Great Masters of the Musical – Part Two

Gershwin, Cole Porter and Irving Berlin certainly knew how to write tunes. But as Jonathan Webster discovers in the second part of his survey of the century’s greatest musicals, these popular composers are at last gaining respect as writers of ‘serious’ music.

Gershwin, Porter and Berlin are excellent songwriters. But think – where did you first hear their songs? Chances are it was in the jazz club arena rather than in the Broadway theatre or Hollywood cinema. Many of the greatest showstoppers have been taken up by pop and jazz singers and arguably have received their greatest interpretations from a Fitzgerald, Holiday or Sinatra. But what has happened to the shows they were designed for? Here we look at these great songs in the original context of their largely forgotten shows.

The word musical is an all-embracing term which has come to mean many things to different music-lovers. For some it’s a frothy operetta-style entertainment, as epitomised by the works of composers such as Franz Lehár and Sigmund Romberg; for others it signifies the era of the film musical – a form which dawned in spectacular fashion with the 1930’s celluloid showcases for Fred Astaire and Ginger Rogers. In our last issue we covered the post-war Broadway musical; now we wind back the clock to the musical comedy between 1900 and 1950.

The big melting pot of musical cultures
At the dawn of the twentieth century, all the creative ingredients were in place for the American musical to happen. The new world was hungrily embracing much of the old world’s culture and customs, thanks to the arrival of millions of immigrants. Germans, Poles, Scots, Irish and Jews poured into New York’s Ellis Island, all desperate to start their lives afresh in the land of milk and honey. Each ethnic group brought its own music. Most huddled together in the teeming tenements of New York and Chicago, and soon this melting-pot, when mixed with negro musics such as the blues, ragtime and jazz, gave rise to a new kind of American popular music. In the 1910s and 1920s the world went mad for the foxtrot, the shimmy, the Boston, the two-step and the tango.

It didn’t take long for canny American theatre producers, composers and lyricists to realise that if they could attach those dances and syncopated songs to funny and saucily choreographed musical plays they could be on to a winning formula. Typical of the new breed of highly successful formulaic shows were those put together by the brilliant but tyrannical Broadway producer Florenz Ziegfeld (1867-1932). The Ziegfeld Follies, which were produced without a break in the years 1912-25, had troops of high-kicking beautiful chorus girls for the male members of the audience to ogle and their female partners to emulate. French in style and jazzy in tone, they were underpinned with the huge musical talents of five great composers: Jerome Kern, Irving Berlin, George Gershwin, Richard Rodgers and Cole Porter.

Jerome Kern (1885-1945)
Long before jazz had begun to make its influence felt on Broadway, Jerome Kern was helping to define the American musical genre. He started his musical theatre career as one of many hack composers providing opening numbers and linking passages for homegrown shows, and composing up-tempo numbers with ragtime flair for imported European shows. So adept did he become at pepping up a show that he was soon plying this skill in London; there he fell in love with the best of the British music hall and European operetta tradition. While in the process he became a consummate composer and songwriter, he now needed a great wordsmith in order to really make it back home. Kern found his ideal match in two emigré Brits: Guy Bolton, with whom he first started working with in 1915, and P G Wodehouse, who joined the team in 1917. Together the trio forged a sophisticated new style of American musical comedy and had several hits of which the most prominent was Sally (1920). The partnership amicably dissolved in the mid-1920s, and Kern collaborated with several other lyricists before joining with Oscar Hammerstein II for the musical masterpiece Show Boat (1927). Many critics have pored over the reasons for its phenomenal enduring success, but the one thing they are all agreed upon are those divine Kern songs, which have helped to bring Show Boat and its creator musical immortality. These include ‘Can’t help loving that man’ and ‘Ol’ Man River’.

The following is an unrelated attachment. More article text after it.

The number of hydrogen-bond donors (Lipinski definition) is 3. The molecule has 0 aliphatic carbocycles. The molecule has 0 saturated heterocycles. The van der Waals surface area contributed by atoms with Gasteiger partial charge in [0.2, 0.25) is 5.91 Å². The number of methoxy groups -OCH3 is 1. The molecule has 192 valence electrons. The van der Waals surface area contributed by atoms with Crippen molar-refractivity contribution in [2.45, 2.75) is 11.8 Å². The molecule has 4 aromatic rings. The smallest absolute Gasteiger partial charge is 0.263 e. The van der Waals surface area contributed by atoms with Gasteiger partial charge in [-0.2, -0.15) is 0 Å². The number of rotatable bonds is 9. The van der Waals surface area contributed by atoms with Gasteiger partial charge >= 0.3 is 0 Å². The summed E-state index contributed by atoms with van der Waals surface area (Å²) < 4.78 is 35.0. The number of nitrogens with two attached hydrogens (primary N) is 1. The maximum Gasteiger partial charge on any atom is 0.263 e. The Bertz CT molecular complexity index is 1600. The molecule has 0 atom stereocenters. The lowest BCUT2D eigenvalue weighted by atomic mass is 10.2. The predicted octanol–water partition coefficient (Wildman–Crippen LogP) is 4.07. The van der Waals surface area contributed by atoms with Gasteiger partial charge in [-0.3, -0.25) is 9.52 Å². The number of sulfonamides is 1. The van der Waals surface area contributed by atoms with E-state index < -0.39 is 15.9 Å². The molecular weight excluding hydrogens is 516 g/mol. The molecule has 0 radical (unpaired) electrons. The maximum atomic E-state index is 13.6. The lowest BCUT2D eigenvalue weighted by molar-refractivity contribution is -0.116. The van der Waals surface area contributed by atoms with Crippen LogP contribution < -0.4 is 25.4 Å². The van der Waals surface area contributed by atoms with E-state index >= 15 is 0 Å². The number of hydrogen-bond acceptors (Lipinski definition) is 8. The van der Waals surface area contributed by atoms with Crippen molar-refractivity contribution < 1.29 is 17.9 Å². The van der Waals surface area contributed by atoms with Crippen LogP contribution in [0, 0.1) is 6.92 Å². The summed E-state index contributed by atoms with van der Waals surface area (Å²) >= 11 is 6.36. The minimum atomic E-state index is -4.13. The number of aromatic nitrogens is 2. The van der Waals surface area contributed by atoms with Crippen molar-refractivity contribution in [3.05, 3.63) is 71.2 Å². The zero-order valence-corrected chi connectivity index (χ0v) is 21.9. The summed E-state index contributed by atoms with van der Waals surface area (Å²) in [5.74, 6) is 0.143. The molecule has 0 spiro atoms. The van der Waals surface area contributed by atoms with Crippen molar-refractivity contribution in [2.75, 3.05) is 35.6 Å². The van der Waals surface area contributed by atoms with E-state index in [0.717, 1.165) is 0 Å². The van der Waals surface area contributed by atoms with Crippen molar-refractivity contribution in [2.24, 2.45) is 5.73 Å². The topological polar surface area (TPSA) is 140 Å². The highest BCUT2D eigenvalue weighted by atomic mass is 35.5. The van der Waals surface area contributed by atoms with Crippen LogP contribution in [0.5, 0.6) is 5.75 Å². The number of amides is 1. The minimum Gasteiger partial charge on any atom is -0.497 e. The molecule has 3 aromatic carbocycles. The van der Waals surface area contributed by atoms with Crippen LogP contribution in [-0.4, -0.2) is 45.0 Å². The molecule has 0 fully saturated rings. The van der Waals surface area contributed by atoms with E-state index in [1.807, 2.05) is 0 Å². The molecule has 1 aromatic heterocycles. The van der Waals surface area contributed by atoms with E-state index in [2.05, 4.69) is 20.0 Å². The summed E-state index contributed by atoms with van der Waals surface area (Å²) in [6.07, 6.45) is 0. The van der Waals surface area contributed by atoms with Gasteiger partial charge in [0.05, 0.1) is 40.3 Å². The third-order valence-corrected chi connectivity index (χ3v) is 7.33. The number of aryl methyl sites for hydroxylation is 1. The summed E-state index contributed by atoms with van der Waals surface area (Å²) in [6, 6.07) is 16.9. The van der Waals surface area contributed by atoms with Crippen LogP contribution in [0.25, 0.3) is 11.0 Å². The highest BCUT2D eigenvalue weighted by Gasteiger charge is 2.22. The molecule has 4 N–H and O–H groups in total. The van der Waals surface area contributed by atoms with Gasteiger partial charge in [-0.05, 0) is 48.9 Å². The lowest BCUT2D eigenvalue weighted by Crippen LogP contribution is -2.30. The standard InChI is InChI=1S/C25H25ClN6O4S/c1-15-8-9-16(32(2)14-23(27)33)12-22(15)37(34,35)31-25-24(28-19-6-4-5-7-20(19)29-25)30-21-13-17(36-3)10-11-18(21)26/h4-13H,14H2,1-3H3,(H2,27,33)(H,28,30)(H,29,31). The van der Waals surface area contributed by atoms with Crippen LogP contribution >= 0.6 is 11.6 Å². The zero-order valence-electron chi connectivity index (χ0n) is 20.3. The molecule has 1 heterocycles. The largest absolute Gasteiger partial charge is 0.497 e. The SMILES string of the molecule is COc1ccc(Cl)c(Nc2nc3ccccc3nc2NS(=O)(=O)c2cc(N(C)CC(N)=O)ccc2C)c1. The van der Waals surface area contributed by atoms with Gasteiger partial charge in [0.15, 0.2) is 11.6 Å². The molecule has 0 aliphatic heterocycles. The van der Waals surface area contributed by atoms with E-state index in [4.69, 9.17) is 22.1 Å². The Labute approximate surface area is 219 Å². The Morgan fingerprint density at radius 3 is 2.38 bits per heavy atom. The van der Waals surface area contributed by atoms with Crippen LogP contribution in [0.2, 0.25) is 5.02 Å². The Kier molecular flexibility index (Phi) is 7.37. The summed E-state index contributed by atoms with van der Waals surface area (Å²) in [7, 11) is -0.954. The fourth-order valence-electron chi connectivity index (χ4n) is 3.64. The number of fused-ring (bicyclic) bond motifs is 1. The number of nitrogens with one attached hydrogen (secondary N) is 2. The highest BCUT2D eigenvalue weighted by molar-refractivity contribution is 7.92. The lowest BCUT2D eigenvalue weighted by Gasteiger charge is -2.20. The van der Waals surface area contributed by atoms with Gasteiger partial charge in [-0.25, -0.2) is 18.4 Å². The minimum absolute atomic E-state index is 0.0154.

Gershwin and Rodgers paid homage to Kern’s formidable skills. At his best he had a Schubert-like ability to match his music to words and to effect the most affecting of enharmonic musical tricks, perhaps most famously in the middle of ‘Smoke gets in your eyes’. Right through his composing life he maintained a strong link with the old operetta tradition, never fully embracing jazz in the way that Gershwin did.

Irving Berlin (1888-1989)
If Kern was the high ground of musical theatre, Irving Berlin was the low, and he was darn proud of it. His songs have the common touch, more blatant in humour and musical style than the rather more sophisticated output of his peers. That said, within his natural American Dixie-flavoured style he is pretty much without equal. Much of his output is instantly memorable and boasts such seminal pieces of musical Americana as ‘Alexander’s Ragtime Band’ (1911), the all-time classic rag which set alight the world of twentieth-century popular music: ‘God Bless America’ (1938), effectively America’s second national anthem, and ‘White Christmas’.

Berlin had a long and fruitful association with the Ziegfeld Follies. Though he hit a fallow period in the 1930s, he saw a stunning post-war renaissance when he stepped into the shoes of the deceased Jerome Kern to produce the record-breaking musical comedy Annie Get Your Gun (1945) based on the real life of the Western gun-wielding lady Annie Oakley. Like Rodgers and Hammerstein’s Oklahoma, it established the new-style, truly vernacular American musical of the 1940s based on wholly American stories. Among the slew of knockout songs was the immortal ‘There’s no business like show business’ and ‘Anything you can do’.